Epistles of Faith
William Huntington (1745-1813)TO THE REV. W. HUNTINGTON, S. S.
I YESTERDAY, with two friends, visited a poor woman, who heard you for the first time about seven or eight years since; she through illness has now been confined to her bed ever since August last; we found her scarce able to speak three words together, she is in so weak a state; but after we had been with her a little time she seemed to revive. She said she had not that enjoyment of God that she wished, but trusted he would shine upon her again before she left this world. I said a few words to her, and though attended with great weakness of body, she said she believed her calling was of God, and that it would be of no other; for if what she had heard you preach was true, it must be so. She told us that for nine or ten years she laboured under bondage to the fear of death, miserable through the guilt of sin which she felt in her conscience, and knew no way but that way that seems right to man; in which she could not succeed so as to get rid of her trouble. At length, after many and various workings of heart, these words came to her mind; "If the Lord had meant. to destroy us, he would not have shewed us such things as these;" this gave her encouragement, but the power was soon gone, only after this she was led to see the suitableness of the Saviour to one in her condition, and his all-sufficiency, attended with earnest longings for an interest in him: here she laboured, sometimes it was as if faith would lay hold of him and bring him in, but then beat off and down she went; she said it was from October till the May following she event on in this way, before her deliverance came. Her husband at that time was at his work all the week from home, and one night as she was sitting up late reading beside her bed she felt uncommon power; she went to bed, but her sensations were such she got up again, and after she was up it was as if the Saviour spoke these words: "I have given full satisfaction for all thy sins." She felt the application of his death for her sins, which filled her with joy and real repentance; she said she then knew what repentance was, and if all the world felt as she then did they would love him too. She joined the Baptist church at S.; which place she attended for some time, but there fell into her hands some of your books, and among others was, "The Kingdom of Heaven taken by Prayer;" when she got hold of this she read it through the first night, and left it not. She sometimes in reading it wept, and at other times rejoiced and praised God for you, as one raised up to give such a description of things in it as so suited her. By reading your books she reaped much benefit; but the church she belonged to was by no means friendly to you; they laboured to blacken you as much as they could; however, she heard of your coming to Cranbrook, and was determined to hear for herself, and before she came begged of God to settle the debate they had caused in her mind. You preached from these words, "Blessed are they which are called to the marriage-supper of the Lamb;" your very naming the words moved all the powers of her soul, and when you described the calling, &c. she went on with you, and was fed most sweetly. She came to hear you every time; the last night her clothes was half-way bedabbled with mud, but though a weak woman she said it did not hurt her; she was glad enough to find one to cast up the highway and remove the stumbling-blocks, which she had found none besides to do. The alarm was soon spread in their camp at S. about this woman's running away to hear Mr. Huntington, and a female of a fierce countenance soon found the way to her house, though near four miles off, to inquire of so dangerous a business as going to hear you. This poor woman seeing her coming, and guessing her business, went and begged of God to give her wisdom and strength to defend his truth she had heard from you. This female soon turned into a father confessor, saying, So you have been to hear Mr. Huntington? Yes, replied the woman, I have. I hear, says the other, you are become quite a traveller after him, and that you went every night; I think enough to kill such a one as you. She told her the journeys did her no harm. Says the other, Well, you did not hear Christ preached. Yes, says the poor woman, I did, and as I never heard him preached before. Why, says the other, he preaches himself, he preaches his own experience. That is what he should preach, replied the woman. Many grievous charges she brought against you, but this poor creature foiled her in all; one was, you said the place was full of hypocrites. The woman said, he did not call me one, nor did his doctrine condemn me for one, for she found it agree-with the Bible and God's work on her heart. Her strength seemed to increase when she told us these things, and a warmth attended her, accompanied with frequent smiles, though such a poor object. She said she never heard faith preached till she heard you. We left her with great satisfaction, and I thought I would send you the account for your satisfaction also. I this morning received yours, and thank you kindly. God will exalt your head above all your enemies round about.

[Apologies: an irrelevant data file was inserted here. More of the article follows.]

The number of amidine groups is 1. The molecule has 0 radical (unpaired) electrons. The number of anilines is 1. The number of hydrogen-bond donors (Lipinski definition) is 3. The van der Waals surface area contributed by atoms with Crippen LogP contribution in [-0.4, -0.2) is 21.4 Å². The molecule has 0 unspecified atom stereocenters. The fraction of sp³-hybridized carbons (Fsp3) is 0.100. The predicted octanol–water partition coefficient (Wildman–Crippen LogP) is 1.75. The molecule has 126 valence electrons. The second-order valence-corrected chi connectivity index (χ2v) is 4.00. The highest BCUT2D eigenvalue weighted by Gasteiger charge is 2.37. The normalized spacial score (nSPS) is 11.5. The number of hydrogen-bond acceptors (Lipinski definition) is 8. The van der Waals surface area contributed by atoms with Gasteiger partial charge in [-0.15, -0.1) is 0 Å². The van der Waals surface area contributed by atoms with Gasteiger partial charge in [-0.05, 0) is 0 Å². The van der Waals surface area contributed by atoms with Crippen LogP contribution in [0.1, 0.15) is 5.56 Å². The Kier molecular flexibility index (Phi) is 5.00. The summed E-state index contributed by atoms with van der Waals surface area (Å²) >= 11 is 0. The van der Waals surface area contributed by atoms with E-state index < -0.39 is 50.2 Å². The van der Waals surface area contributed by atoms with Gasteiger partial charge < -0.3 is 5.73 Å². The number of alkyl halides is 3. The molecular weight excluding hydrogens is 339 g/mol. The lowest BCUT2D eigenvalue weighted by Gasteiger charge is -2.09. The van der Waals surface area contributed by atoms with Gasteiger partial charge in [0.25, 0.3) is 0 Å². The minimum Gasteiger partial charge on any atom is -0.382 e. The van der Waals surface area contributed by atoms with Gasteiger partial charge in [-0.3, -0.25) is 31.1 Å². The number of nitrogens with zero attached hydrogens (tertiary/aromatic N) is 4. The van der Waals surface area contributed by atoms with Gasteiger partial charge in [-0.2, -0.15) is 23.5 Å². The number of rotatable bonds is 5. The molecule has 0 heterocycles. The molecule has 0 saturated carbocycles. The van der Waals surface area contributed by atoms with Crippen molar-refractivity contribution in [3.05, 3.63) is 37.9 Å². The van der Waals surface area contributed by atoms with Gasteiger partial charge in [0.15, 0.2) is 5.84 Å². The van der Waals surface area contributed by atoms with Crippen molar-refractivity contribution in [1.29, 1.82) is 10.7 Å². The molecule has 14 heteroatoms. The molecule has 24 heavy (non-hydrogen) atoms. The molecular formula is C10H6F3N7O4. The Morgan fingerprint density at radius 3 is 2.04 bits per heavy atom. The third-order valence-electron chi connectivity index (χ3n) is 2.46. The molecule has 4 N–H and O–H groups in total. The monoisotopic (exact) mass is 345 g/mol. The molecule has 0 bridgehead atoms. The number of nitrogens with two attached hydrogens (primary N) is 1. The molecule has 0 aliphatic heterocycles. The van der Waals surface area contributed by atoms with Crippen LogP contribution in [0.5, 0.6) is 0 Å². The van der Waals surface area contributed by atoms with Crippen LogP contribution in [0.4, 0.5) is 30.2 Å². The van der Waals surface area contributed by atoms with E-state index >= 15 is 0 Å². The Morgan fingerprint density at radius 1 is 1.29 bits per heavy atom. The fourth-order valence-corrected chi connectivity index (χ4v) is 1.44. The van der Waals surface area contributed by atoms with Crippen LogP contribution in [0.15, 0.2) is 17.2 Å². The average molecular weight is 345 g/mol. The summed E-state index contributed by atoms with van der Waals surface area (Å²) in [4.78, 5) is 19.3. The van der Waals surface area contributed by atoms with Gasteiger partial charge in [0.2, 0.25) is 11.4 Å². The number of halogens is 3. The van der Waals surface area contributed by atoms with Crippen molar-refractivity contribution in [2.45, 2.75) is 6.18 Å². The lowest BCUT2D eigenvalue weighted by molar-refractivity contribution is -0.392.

Your affectionate friend,